Paso Robles projects at least $4 million in pandemic-related tax revenue losses

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The COVID-19 pandemic will significantly impact Paso Robles’ general fund revenues, although it’s still too early to tell how badly.

Ryan Cornell, the city’s interim director of administrative services, compiled a fiscal analysis based on national averages and “best practices today” that he presented during the City Council’s March 27 virtual meeting. Cornell said that Oxford Economics, a global economic leader of forecasting and analysis, projects that tourism will decline in March and April and take the rest of the calendar year to rebound.
LONG-TERM UNKNOWNS Paso Robles is bracing for fiscal shortfalls due to the coronavirus. - PHOTO COURTESY OF THE CITY OF PASO ROBLES
  • PHOTO COURTESY OF THE CITY OF PASO ROBLES
  • LONG-TERM UNKNOWNS Paso Robles is bracing for fiscal shortfalls due to the coronavirus.

The city’s three largest general fund revenue sources—sales tax, property taxes, and transient occupancy taxes (TOT)—comprise roughly 75 percent of the city’s general fund revenue. He said the shelter-at-home mandate issued by Gov. Gavin Newsom and SLO County, will have significant and immediate impacts on sales taxes, TOT, and fees for service.

According to the staff report, the mandate could also potentially impact property tax revenues over the next year or so, depending on trickle-down effects of non-essential businesses needing to stop operations. The auto and transportation industry, fuel services stations, restaurants, and hotels will be the most affected. Cornell said he hasn’t had an opportunity to examine the city’s other major revenue sources, such as community development charges for services and parks, recreation charges for services, and permits or licenses.



“With this all being said, based on the information I have thus far, the city is looking at about a $4 to $6 million hit to the fiscal year 2019-20 budget. That’s close to a 10 to 15 percent hit in just three months of the year,” he said. “The city’s budget revenue is right about $46 million, so this is a significant impact on the revenue stream of the city.”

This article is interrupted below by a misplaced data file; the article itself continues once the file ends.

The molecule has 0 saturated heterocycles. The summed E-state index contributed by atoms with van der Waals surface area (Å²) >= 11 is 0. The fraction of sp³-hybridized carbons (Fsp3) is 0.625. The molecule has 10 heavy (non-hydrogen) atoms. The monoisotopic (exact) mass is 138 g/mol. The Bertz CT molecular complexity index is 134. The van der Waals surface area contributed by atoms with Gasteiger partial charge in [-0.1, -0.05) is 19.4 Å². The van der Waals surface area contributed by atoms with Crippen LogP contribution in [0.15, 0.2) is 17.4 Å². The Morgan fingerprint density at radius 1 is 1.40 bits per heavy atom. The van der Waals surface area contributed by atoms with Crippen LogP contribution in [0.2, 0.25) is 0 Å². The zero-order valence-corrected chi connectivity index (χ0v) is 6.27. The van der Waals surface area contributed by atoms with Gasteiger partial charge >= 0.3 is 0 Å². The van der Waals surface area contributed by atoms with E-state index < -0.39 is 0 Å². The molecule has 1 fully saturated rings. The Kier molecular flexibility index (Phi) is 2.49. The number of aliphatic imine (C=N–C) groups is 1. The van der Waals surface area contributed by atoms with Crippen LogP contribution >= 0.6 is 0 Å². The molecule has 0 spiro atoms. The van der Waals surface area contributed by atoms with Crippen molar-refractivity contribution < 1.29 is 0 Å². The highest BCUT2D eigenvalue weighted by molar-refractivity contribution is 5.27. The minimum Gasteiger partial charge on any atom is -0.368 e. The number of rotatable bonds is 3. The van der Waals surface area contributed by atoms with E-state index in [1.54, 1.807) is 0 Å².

Despite the projected loss, Cornell said the city is better off than most as it has approximately $18.6 million in reserves and $6.6 million in its Section 115 Trust—an account to separate agency funds from general assets for the purpose of funding essential governmental functions—that can help supplement the city’s pension expense.

In an effort to reduce spending, the city has pushed the pause button on hiring personnel except for two positions that were already budgeted for: a police officer and dispatcher. Paso is also reviewing capital projects that can be delayed for the time being.

City Manager Tom Frutchey said the city has done just about everything it can do to make sure it’s spending every dollar as cost-effectively as possible.

“I can tell you and assure you our staff act as though the money they’re spending is like their personal money, in a sense that they don’t waste any of it,” Frutchey said.

Normally, Paso would adopt a detailed two-year budget where it can link long-term strategic plans with its financial planning process, but the current known state of effects from the virus doesn’t allow long-term planning. For now, the city has done what it can to address its funding shortfall without cutting back on essential services, according to city officials.

The City Council voted in favor of modifying its normal two-year budget process to a one-year budget for the fiscal year 2020-21. It will come back before council members in June. ∆

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